Seamlessly Switching MySQL Replication Modes: A Guide to Transitioning Between GTID and Non-GTID Without Downtime

Changing the mode of replication in MySQL from and to GTID (Global Transaction Identifier) mode without taking the server offline requires careful planning and execution. The process involves ensuring that all current transactions are replicated and then switching the replication mode. Here's a step-by-step approach:

Switching from Non-GTID to GTID Mode

  1. Ensure Binary Logging and GTID Logging are Enabled:
    • On the master, enable binary logging and GTID-based replication. Modify the MySQL configuration file (my.cnf or my.ini):
    • Restart the MySQL server for changes to take effect.
  2. Wait for Slaves to Catch Up:
    • Before switching the replication mode, ensure that all slaves have processed all binary logs from the master.
    • Use SHOW MASTER STATUS on the master and SHOW SLAVE STATUS on the slaves to confirm.
  3. Change Slave to GTID Mode:
    • On each slave, stop the slave threads:
    • Enable GTID mode by setting the gtid_mode and enforce_gtid_consistency variables. This can be done dynamically:
    • Point the slave to the current master position with CHANGE MASTER TO:
    • Restart the slave threads:

Switching from GTID to Non-GTID Mode

  1. Ensure All Slaves are Up-to-Date:
    • Confirm that all slaves have processed all GTID transactions from the master.
  2. Disable GTID on the Master:
    • Stop the master and modify the configuration to disable GTID:
    • Restart the MySQL master server.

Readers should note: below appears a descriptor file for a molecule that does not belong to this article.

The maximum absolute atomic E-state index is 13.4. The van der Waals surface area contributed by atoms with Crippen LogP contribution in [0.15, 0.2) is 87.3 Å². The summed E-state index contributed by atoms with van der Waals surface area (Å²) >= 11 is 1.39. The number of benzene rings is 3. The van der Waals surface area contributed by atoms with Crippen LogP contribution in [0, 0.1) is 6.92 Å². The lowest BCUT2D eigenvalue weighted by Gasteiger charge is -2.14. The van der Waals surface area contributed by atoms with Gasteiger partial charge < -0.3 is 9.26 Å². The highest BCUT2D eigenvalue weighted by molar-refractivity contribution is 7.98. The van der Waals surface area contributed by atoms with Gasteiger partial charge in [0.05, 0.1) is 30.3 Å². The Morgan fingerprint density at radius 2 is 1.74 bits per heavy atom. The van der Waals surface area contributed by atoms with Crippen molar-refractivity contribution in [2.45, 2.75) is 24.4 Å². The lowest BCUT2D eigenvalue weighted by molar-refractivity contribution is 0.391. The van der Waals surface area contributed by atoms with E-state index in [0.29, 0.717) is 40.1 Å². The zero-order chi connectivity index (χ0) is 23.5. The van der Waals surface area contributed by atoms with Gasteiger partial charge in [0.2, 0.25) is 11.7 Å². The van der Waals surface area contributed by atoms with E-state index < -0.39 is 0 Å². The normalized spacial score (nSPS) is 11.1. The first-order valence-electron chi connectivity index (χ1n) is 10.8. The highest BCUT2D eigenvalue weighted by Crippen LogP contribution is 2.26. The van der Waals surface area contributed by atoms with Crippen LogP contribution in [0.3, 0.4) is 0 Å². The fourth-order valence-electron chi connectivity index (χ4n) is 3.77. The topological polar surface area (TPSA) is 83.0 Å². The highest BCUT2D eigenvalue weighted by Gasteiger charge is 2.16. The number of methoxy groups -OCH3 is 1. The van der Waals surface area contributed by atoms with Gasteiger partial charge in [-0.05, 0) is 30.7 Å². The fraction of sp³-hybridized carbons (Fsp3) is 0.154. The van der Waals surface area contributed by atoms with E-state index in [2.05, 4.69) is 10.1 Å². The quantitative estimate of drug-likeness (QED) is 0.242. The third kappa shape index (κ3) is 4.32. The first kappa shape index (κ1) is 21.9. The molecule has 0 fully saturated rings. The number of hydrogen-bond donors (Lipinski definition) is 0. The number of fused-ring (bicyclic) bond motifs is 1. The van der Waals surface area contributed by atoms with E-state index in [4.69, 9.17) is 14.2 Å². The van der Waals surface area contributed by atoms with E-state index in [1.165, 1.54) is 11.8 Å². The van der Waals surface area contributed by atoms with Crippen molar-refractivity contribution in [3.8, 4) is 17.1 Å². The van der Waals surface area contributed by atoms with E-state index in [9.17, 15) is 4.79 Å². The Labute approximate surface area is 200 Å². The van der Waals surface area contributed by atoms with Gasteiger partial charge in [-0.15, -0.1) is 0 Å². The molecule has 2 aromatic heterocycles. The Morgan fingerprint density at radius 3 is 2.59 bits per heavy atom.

3. Reconfigure Slaves for Non-GTID Replication:
    • On each slave, execute:
    • Change the replication mode to non-GTID. Specify the master log file and position explicitly:
    • Restart the slave threads:

Important Considerations

  • Backups: Before making changes, ensure you have recent backups of your databases.
  • Monitoring: Closely monitor replication status and error logs during and after the transition.
  • Consistency: Verify data consistency across the master and slave servers after the change.
  • Version Compatibility: Ensure that all servers in your replication setup are running a MySQL version that supports GTID if switching to GTID mode.

Conclusion

Switching replication modes in MySQL requires careful execution to avoid data inconsistencies or replication errors. Always plan and test the process in a staging environment before applying changes to a production system. Regular backups and close monitoring of replication status are essential for a smooth transition.
About Shiv Iyer 422 Articles
Open Source Database Systems Engineer with a deep understanding of Optimizer Internals, Performance Engineering, Scalability and Data SRE. Shiv currently is the Founder, Investor, Board Member and CEO of multiple Database Systems Infrastructure Operations companies in the Transaction Processing Computing and ColumnStores ecosystem. He is also a frequent speaker in open source software conferences globally.